Do you know your value proposition?

Do you know your value proposition?

Adam Shalvey | February 12, 2019

Ron Carson, CEO and founder of Carson Group

In many ways, the 2019 financial advisor looks just like every financial advisor in history: A model advisor helps clients pursue their goals, makes sound investment decisions, and builds a book of business rooted in client trust.

But in a world where your clients have customized newsfeeds on their phones and can order groceries by talking to a device on their counter, the old way of demonstrating your value to clients isn't enough. With personalized information everywhere from shopping recommendations to music streaming, you have to predict clients' needs and anticipate their wants—all while still providing sound advice.

The robot in the family: 72% of people with voice-activated speakers say the device is a part of their daily routine
Alexa, buy me something: 22% of U.S. smart speaker owners have used their device to purchase something
Talk to me : Voice commerce sales are projected to rise from $2B in 2018 to $40B in 2022

Many advisors think of technology as a threat—the advance of roboadvisors, the risk of a never-ending stream of data. But when harnessed correctly, advanced technology can be combined with a human touch to create new opportunities for you to demonstrate value. In fact, it can help you surpass your clients’ expectations by blowing away the advisor experience of the past. Here’s how to get started.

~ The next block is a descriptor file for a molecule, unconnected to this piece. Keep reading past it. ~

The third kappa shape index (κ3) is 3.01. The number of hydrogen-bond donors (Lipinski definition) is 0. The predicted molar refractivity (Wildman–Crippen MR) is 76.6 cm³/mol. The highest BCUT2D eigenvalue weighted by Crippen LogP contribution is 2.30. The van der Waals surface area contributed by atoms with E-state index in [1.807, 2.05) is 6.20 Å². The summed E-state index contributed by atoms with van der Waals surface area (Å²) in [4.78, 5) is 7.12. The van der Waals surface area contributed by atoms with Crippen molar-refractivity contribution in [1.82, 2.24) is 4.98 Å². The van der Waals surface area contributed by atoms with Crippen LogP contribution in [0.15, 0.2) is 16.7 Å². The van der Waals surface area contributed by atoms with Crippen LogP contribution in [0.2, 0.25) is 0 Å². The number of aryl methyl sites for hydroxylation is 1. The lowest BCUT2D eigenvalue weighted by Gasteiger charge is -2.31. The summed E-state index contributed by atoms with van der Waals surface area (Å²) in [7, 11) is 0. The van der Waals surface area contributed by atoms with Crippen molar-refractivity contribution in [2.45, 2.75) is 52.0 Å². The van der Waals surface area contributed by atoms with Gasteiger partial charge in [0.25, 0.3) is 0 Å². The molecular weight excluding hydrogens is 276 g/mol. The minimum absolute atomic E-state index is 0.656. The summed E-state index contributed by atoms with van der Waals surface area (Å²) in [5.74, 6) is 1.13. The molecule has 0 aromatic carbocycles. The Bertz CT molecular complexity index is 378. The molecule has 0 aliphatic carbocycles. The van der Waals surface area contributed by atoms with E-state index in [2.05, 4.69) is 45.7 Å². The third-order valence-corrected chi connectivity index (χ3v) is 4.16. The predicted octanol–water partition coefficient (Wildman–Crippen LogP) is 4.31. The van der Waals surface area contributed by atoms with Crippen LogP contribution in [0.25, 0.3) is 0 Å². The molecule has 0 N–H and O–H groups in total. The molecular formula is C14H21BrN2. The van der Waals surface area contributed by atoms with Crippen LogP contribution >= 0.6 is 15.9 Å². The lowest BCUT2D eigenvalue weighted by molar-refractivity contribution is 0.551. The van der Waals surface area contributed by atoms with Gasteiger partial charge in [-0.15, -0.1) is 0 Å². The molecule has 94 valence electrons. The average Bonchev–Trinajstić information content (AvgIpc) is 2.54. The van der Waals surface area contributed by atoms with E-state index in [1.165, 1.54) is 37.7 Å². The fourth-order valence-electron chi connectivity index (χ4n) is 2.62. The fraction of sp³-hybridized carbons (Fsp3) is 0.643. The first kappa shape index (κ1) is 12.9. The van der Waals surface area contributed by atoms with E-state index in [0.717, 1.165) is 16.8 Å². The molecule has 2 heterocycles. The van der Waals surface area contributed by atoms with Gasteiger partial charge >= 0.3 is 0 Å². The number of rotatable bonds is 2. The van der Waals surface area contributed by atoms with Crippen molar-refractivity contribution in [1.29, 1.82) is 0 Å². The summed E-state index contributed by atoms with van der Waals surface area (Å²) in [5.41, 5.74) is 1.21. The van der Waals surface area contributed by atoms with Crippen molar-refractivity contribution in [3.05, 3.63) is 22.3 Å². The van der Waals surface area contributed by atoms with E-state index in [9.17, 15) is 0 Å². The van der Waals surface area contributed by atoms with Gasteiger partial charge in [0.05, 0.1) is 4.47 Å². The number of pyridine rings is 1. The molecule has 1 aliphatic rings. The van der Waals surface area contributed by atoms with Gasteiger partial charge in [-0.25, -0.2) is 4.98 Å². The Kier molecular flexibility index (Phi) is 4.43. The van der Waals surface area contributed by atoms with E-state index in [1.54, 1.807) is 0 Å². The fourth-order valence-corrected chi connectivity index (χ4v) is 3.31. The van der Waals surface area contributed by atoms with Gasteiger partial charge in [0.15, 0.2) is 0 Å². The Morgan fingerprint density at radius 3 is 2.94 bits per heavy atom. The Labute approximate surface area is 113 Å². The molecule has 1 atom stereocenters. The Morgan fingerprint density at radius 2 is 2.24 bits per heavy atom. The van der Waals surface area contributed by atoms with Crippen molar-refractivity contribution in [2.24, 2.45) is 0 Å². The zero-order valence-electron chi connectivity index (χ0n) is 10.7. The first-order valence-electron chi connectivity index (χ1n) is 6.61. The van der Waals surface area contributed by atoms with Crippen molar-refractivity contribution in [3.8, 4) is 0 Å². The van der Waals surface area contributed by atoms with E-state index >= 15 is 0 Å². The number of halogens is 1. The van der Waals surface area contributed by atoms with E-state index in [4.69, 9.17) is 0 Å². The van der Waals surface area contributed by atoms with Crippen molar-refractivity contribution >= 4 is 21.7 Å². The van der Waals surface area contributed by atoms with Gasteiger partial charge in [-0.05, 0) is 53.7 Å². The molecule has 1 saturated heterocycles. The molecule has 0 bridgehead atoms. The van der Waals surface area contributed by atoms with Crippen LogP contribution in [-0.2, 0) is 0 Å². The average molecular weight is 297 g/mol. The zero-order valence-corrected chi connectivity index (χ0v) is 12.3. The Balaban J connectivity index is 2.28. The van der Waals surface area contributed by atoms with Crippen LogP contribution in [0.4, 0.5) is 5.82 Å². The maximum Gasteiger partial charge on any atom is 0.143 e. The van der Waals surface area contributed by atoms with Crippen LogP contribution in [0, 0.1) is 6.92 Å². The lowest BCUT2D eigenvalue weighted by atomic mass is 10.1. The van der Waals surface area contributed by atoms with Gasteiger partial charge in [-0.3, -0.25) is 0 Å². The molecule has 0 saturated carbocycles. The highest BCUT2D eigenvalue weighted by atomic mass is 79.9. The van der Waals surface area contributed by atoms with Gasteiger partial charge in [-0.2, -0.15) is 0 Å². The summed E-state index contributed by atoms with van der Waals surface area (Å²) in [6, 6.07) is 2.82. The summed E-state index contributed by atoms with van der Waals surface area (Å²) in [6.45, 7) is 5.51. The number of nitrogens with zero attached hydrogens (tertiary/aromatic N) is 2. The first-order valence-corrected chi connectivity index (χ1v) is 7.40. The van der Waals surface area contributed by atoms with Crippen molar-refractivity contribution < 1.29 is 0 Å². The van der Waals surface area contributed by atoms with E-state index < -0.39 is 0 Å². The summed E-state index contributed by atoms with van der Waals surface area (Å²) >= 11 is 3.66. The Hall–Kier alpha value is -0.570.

Invest in data collection 

You don’t need to jump into the deep end to introduce new technology to your practice. There are building blocks you can gradually adopt to help you meet your increasingly tech-savvy clients’ expectations.  The first of these blocks is gathering the right data in the right format. 

Advisors should not only collect client information digitally but also store it in a central location, like a data warehouse, says Ron Carson, CEO and founder of Carson Group. This process allows advisors to track client details, including financial information (such as taxable gains or investment balances). It can also help yield more insight into client goals, actions and behaviors.

Just for you: 73% of investment advisory customers say sharing data should produce personalized advice 

 Carson also thinks that how advisors collect data now will make the difference in future capabilities. “The sole focus that advisors should be having now [is], ‘How do I make sure my clients’ data is clean?’” he says. That means entering all information consistently and accurately, then coding it correctly in order to run queries or reports. Taking this care upfront allows advisors to retrieve the exact data they need at any time.